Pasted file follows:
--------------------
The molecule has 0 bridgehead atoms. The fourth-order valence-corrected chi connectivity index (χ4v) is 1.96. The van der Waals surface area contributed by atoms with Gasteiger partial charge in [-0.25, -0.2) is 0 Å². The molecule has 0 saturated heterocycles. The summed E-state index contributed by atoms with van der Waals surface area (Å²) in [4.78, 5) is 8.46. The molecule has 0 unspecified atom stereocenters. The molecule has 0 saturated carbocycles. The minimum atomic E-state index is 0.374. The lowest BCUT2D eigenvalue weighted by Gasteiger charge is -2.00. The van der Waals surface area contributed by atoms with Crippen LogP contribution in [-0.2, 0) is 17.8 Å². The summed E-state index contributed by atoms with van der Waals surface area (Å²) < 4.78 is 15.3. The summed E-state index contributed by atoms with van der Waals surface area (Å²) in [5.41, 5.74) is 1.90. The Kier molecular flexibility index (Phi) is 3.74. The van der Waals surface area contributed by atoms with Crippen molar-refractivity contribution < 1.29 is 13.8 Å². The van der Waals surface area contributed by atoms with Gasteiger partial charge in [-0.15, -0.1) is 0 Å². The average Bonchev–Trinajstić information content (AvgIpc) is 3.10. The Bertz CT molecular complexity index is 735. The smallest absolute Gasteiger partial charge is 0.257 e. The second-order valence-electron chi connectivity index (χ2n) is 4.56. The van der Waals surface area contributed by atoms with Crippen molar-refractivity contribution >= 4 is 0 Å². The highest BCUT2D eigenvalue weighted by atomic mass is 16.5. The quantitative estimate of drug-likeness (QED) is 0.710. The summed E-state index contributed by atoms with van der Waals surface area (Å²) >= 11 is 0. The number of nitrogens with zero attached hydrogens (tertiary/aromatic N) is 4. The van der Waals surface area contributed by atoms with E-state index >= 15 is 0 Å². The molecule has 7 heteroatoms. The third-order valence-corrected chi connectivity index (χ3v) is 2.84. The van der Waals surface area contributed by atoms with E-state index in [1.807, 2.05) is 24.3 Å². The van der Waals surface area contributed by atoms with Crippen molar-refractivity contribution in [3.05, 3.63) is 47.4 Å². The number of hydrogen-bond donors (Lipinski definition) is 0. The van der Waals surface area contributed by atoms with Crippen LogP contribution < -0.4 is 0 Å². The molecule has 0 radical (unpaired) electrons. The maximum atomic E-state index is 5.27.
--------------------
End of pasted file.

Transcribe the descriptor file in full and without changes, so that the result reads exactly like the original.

The molecule has 0 bridgehead atoms. The fourth-order valence-corrected chi connectivity index (χ4v) is 1.96. The van der Waals surface area contributed by atoms with Gasteiger partial charge in [-0.25, -0.2) is 0 Å². The molecule has 0 saturated heterocycles. The summed E-state index contributed by atoms with van der Waals surface area (Å²) in [4.78, 5) is 8.46. The molecule has 0 unspecified atom stereocenters. The molecule has 0 saturated carbocycles. The minimum atomic E-state index is 0.374. The lowest BCUT2D eigenvalue weighted by Gasteiger charge is -2.00. The van der Waals surface area contributed by atoms with Crippen LogP contribution in [-0.2, 0) is 17.8 Å². The summed E-state index contributed by atoms with van der Waals surface area (Å²) < 4.78 is 15.3. The summed E-state index contributed by atoms with van der Waals surface area (Å²) in [5.41, 5.74) is 1.90. The Kier molecular flexibility index (Phi) is 3.74. The van der Waals surface area contributed by atoms with Crippen molar-refractivity contribution < 1.29 is 13.8 Å². The van der Waals surface area contributed by atoms with Gasteiger partial charge in [-0.15, -0.1) is 0 Å². The average Bonchev–Trinajstić information content (AvgIpc) is 3.10. The Bertz CT molecular complexity index is 735. The smallest absolute Gasteiger partial charge is 0.257 e. The second-order valence-electron chi connectivity index (χ2n) is 4.56. The van der Waals surface area contributed by atoms with Crippen molar-refractivity contribution >= 4 is 0 Å². The highest BCUT2D eigenvalue weighted by atomic mass is 16.5. The quantitative estimate of drug-likeness (QED) is 0.710. The summed E-state index contributed by atoms with van der Waals surface area (Å²) >= 11 is 0. The number of nitrogens with zero attached hydrogens (tertiary/aromatic N) is 4. The van der Waals surface area contributed by atoms with E-state index >= 15 is 0 Å². The molecule has 7 heteroatoms. The third-order valence-corrected chi connectivity index (χ3v) is 2.84. The van der Waals surface area contributed by atoms with E-state index in [1.807, 2.05) is 24.3 Å². The van der Waals surface area contributed by atoms with Crippen molar-refractivity contribution in [3.05, 3.63) is 47.4 Å². The number of hydrogen-bond donors (Lipinski definition) is 0. The van der Waals surface area contributed by atoms with Crippen LogP contribution < -0.4 is 0 Å². The molecule has 0 radical (unpaired) electrons. The maximum atomic E-state index is 5.27.